In this excerpt from his memoir, Rodriguez provides a stirring recollection from his adolescence: the first time he experienced racism as a result of being an immigrant in America. As he says, the experience "stays with [him] like a foul odor."
In this interview from National Public Radio, host Terry Gross speaks with Imam Rauf about his dream to build a place where Muslims and people of different refligions can go to learn from each other and coexist.
In this excerpt, the reader meets two characters from The Misfits: Addie, a girl who is exceptionally tall and smart for a middle schooler and Joe, who is creative and feminine in a way that makes his peers nervous.
In her nonfiction book, Abigail Garner demystifies the coming out process for LGBT parents and children using their voices and experiences. This excerpt focuses on the impact of coming out in the school environment with teachers, peers, and other parents.
After growing up in foster care, Ashley, a young Native-American Caucasian woman, converts to Islam in hopes of finding structure in a life where it never existed. However, with that decision comes the risk of losing one of the few biological connections she still has.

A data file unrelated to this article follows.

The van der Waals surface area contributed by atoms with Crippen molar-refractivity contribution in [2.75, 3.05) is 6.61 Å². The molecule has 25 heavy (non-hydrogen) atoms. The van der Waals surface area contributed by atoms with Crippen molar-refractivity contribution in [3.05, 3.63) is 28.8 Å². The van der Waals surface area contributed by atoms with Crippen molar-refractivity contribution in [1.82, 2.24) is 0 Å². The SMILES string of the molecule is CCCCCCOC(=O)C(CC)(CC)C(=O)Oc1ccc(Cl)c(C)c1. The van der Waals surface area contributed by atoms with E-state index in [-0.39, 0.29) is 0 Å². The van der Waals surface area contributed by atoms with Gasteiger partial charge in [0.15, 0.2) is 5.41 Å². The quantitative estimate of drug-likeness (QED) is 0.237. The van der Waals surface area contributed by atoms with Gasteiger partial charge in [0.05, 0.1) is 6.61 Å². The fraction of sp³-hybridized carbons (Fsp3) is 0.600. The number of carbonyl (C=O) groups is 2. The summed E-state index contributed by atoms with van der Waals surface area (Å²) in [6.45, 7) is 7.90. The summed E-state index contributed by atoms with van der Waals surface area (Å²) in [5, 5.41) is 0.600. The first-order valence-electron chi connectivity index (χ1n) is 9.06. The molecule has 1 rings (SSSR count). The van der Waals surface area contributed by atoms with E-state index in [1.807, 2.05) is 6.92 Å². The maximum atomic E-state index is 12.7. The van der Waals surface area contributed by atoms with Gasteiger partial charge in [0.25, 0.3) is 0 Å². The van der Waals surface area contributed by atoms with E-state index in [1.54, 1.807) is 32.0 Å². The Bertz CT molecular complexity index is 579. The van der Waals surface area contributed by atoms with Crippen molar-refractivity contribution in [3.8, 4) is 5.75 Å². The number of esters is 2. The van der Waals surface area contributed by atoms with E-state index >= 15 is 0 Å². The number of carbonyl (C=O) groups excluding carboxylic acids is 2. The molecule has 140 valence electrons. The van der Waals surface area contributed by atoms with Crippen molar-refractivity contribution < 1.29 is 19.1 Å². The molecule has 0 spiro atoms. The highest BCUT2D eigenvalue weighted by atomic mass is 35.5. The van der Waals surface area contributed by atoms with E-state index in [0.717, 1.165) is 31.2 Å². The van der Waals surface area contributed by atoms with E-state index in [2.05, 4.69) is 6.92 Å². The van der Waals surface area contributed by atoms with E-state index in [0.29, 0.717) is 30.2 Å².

In 1942, "For My People" won the Yale Series of Younger Poets award, and Margaret Walker became one of the youngest black writers to have published poetry in the 20th century. Her poem makes tangible the African American struggle, yet also brings to the forefront a hope for all people to "rise and take control" during a dark period in American history.
In reading against the grain students analyze the dominant reading of a text and engage in alternative or "resistant" readings. Resistant readings scrutinize the beliefs and attitudes that typically go unexamined in a text, drawing attention to the gaps, silences and contradictions.
Thinking notes are text annotations (highlights, underlines or symbols made on the text or in the margins) that document student thinking during reading. Depending on how you structure the task, these notes can indicate agreement, objection, confusion or other relevant reactions to the text.
This task helps students consider if the text is a window or a mirror through practicing literacy skills and using technology. Students will decide if author, speaker, characters or content in a text reflect students’ lived experiences (mirror) or provide a window into the lived experiences of people whose identities differ from the students’.
Select the parts of your Learning Plan you'd like to print. If your Tasks or Strategies have PDF handouts, they'll need to be printed separately. These are listed on the left side of each Task or Strategy page.